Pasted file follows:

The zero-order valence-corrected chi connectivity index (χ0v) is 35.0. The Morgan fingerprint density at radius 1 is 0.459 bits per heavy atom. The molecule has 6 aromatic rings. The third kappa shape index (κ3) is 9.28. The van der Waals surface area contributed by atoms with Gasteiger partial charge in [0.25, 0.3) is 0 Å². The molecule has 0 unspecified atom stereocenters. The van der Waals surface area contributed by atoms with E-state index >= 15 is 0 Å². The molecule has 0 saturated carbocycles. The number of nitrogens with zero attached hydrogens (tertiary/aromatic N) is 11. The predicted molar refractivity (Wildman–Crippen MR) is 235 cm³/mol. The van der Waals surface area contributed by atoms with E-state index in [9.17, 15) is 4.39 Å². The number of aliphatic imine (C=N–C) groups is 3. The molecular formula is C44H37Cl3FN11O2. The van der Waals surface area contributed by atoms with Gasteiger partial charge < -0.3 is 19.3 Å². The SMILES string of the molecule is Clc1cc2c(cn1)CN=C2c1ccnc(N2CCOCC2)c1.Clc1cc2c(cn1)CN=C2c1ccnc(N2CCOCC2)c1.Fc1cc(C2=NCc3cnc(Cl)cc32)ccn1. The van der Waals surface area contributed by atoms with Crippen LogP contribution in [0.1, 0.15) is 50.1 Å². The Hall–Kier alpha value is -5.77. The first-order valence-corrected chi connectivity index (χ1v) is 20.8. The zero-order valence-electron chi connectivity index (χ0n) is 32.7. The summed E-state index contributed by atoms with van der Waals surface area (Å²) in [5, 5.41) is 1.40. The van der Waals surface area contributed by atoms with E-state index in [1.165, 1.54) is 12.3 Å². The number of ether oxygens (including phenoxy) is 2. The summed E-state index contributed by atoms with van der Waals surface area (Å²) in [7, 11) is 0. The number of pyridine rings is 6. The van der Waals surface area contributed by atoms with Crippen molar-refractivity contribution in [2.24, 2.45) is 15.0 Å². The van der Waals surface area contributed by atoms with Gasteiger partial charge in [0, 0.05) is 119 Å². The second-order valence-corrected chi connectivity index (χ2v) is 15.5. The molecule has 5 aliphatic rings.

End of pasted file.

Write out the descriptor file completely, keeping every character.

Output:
The zero-order valence-corrected chi connectivity index (χ0v) is 35.0. The Morgan fingerprint density at radius 1 is 0.459 bits per heavy atom. The molecule has 6 aromatic rings. The third kappa shape index (κ3) is 9.28. The van der Waals surface area contributed by atoms with Gasteiger partial charge in [0.25, 0.3) is 0 Å². The molecule has 0 unspecified atom stereocenters. The van der Waals surface area contributed by atoms with E-state index >= 15 is 0 Å². The molecule has 0 saturated carbocycles. The number of nitrogens with zero attached hydrogens (tertiary/aromatic N) is 11. The predicted molar refractivity (Wildman–Crippen MR) is 235 cm³/mol. The van der Waals surface area contributed by atoms with E-state index in [9.17, 15) is 4.39 Å². The number of aliphatic imine (C=N–C) groups is 3. The molecular formula is C44H37Cl3FN11O2. The van der Waals surface area contributed by atoms with Gasteiger partial charge < -0.3 is 19.3 Å². The SMILES string of the molecule is Clc1cc2c(cn1)CN=C2c1ccnc(N2CCOCC2)c1.Clc1cc2c(cn1)CN=C2c1ccnc(N2CCOCC2)c1.Fc1cc(C2=NCc3cnc(Cl)cc32)ccn1. The van der Waals surface area contributed by atoms with Crippen LogP contribution in [0.1, 0.15) is 50.1 Å². The Hall–Kier alpha value is -5.77. The first-order valence-corrected chi connectivity index (χ1v) is 20.8. The zero-order valence-electron chi connectivity index (χ0n) is 32.7. The summed E-state index contributed by atoms with van der Waals surface area (Å²) in [5, 5.41) is 1.40. The van der Waals surface area contributed by atoms with E-state index in [1.165, 1.54) is 12.3 Å². The number of ether oxygens (including phenoxy) is 2. The summed E-state index contributed by atoms with van der Waals surface area (Å²) in [7, 11) is 0. The number of pyridine rings is 6. The van der Waals surface area contributed by atoms with Crippen molar-refractivity contribution in [2.24, 2.45) is 15.0 Å². The van der Waals surface area contributed by atoms with Gasteiger partial charge in [0, 0.05) is 119 Å². The second-order valence-corrected chi connectivity index (χ2v) is 15.5. The molecule has 5 aliphatic rings.